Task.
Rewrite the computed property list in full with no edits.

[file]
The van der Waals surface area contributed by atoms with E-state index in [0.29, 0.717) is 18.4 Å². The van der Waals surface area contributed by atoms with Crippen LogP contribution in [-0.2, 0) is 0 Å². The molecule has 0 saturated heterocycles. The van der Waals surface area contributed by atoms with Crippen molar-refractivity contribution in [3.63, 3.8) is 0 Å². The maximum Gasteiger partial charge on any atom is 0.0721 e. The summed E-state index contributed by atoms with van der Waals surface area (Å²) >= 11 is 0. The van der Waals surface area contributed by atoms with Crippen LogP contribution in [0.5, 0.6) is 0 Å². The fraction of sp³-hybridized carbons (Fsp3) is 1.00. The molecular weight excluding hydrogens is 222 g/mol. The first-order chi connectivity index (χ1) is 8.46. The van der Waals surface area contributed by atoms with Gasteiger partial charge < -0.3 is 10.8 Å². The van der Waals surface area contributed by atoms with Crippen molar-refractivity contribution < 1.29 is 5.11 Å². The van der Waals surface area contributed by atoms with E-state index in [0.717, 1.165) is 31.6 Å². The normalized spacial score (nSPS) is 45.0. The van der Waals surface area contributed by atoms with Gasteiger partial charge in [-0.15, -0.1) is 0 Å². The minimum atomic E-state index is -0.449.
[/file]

The van der Waals surface area contributed by atoms with E-state index in [0.29, 0.717) is 18.4 Å². The van der Waals surface area contributed by atoms with Crippen LogP contribution in [-0.2, 0) is 0 Å². The molecule has 0 saturated heterocycles. The van der Waals surface area contributed by atoms with Crippen molar-refractivity contribution in [3.63, 3.8) is 0 Å². The maximum Gasteiger partial charge on any atom is 0.0721 e. The summed E-state index contributed by atoms with van der Waals surface area (Å²) >= 11 is 0. The van der Waals surface area contributed by atoms with Crippen LogP contribution in [0.5, 0.6) is 0 Å². The fraction of sp³-hybridized carbons (Fsp3) is 1.00. The molecular weight excluding hydrogens is 222 g/mol. The first-order chi connectivity index (χ1) is 8.46. The van der Waals surface area contributed by atoms with Gasteiger partial charge < -0.3 is 10.8 Å². The van der Waals surface area contributed by atoms with Crippen molar-refractivity contribution < 1.29 is 5.11 Å². The van der Waals surface area contributed by atoms with E-state index in [0.717, 1.165) is 31.6 Å². The normalized spacial score (nSPS) is 45.0. The van der Waals surface area contributed by atoms with Gasteiger partial charge in [-0.15, -0.1) is 0 Å². The minimum atomic E-state index is -0.449.